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HUD Homes Are Hot. . . But What Are They?

Apr 25

filed under: 2nd Home Buyers, Buying A Home, Foreclosures & Short Sales, Real Estate

1411 W. Libby St. Phoenix, 2324 SF $154,800

1411 W. Libby St. Phoenix, 2324 SF $154,800

If you have been trolling the public real estate sites lately looking at properties have you noticed how many of the listings  are coming up with the words “this is a HUD home” in the listing remarks or description? Here’s the deal,  HUD homes are gaining a lot of traction in the past few months. Often they are lower priced properties and can be purchased at a significantly reduced market value. Because there are many nuances to buying  a HUD property, I will be blogging about HUD properties in a series of posts. Because these posts are to educate you about what’s involved in buying a HUD property, be prepared for a “yawn” now and then.

What is a HUD Home?

A HUD Home is a property that had a prior FHA insured mortgage that went into default. The lender took back the property, submitted and FHA insurance claim and then conveyed ownership of the property over to the U.S. Department of Housing and Urban Development (HUD). HUD then sells the property through an Asset Manager who assign a  HUD registered Real Estate Broker to sell the property. A HUD Home can be a single family home, town home, condominium, mobile home or multiple family attached home up to 4 units.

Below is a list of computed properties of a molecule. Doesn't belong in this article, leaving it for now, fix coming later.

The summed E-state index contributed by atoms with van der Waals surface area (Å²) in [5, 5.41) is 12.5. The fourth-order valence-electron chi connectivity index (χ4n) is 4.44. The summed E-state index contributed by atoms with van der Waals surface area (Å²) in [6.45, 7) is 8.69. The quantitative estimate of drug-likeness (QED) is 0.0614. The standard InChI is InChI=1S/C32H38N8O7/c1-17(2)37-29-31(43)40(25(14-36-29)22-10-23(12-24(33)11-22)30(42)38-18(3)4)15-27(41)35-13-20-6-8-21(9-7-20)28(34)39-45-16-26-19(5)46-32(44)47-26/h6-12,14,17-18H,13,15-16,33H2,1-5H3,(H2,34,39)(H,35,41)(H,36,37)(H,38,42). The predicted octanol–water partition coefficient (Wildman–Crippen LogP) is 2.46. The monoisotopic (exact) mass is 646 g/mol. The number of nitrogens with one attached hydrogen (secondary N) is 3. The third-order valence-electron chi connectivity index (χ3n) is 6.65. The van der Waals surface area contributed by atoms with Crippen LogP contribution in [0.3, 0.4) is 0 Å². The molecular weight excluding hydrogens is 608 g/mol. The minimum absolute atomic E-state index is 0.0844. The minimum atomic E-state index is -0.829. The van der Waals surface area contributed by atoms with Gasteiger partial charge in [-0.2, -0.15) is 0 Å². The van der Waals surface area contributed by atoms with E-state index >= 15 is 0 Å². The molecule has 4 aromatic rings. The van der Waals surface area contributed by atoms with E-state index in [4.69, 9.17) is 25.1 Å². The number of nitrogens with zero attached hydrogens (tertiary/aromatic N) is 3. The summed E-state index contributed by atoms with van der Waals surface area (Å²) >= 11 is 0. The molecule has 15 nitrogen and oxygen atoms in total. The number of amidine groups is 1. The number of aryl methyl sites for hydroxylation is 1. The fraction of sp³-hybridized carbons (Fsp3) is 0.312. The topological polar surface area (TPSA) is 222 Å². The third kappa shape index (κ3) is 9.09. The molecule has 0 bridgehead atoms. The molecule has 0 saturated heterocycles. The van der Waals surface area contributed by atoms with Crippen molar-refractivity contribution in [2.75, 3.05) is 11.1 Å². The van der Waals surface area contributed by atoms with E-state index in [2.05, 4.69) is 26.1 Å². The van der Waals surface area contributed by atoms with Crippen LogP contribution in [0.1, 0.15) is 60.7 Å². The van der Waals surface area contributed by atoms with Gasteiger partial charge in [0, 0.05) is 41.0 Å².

Who can buy a HUD Home?

6313 W. Pomo St., Phoenix, 1247 SF $59,400

6313 W. Pomo St., Phoenix, 1247 SF $59,400

Hud Homes can be purchased by any individual, a company, HUD-approved non-profit organization, or government entity that can obtain financing or pay cash for the property. Because purchasing a HUD home is done via a “bidding” process any offers must go through a HUD-registered real estate agent. Just so you know our brokerage firm is a HUD-registered agency so you can submit a bid for a property with us.

There are two main classifications of  home purchasers, they are Owner Occupants and Investors. The  HUD definition of an owner occupant purchaser is a person who will occupy the property within 30 days of close of escrow as their primary residence for at least one year and has not purchased a prior HUD home as an Owner Occupant within the past two years. Investor buyers are people that purchase the property as an investment or as a second home, or who do not qualify as an Owner Occupant.

How can you buy a HUD Home?

1405 E. Atlanta St. Phoenix, 1610 SF, $51,300

1405 E. Atlanta St. Phoenix, 1610 SF, $51,300

If you plan on financing your purchase, HUD requires you to be pre-approved for a mortgage (have a preliminary loan commitment) in an amount sufficient to purchase the property. If you are paying cash you will need to provide proof of funds. Once we have identified the appropriate HUD property for you we will submit your offer/bid online. All offers are submitted online.

In a typical real estate transaction, which this is not, your offer would be submitted directly to the seller who may counter your offer. A negotiation process would take place until mutually agreed upon terms were reached or until the terms were rejected and you as the buyer would move on. With a HUD home purchase, there are no negotiations between the buyer and seller, no back and forth haggling over price. These homes are sold by a sealed bidding process, where all buyers submit their best offer online and usually the highest “netting” bid (after all costs are paid) wins the sale.

In my next post about buying a HUD property I will cover the the four types of HUD properties and how they determine the amount of time they are on the market for sale and the eligibility time frames for you to bid. In the meantime if you would like to review some HUD property listings that are currently on the market contact me and I’ll get on it right away for you.

Written by Howard Harris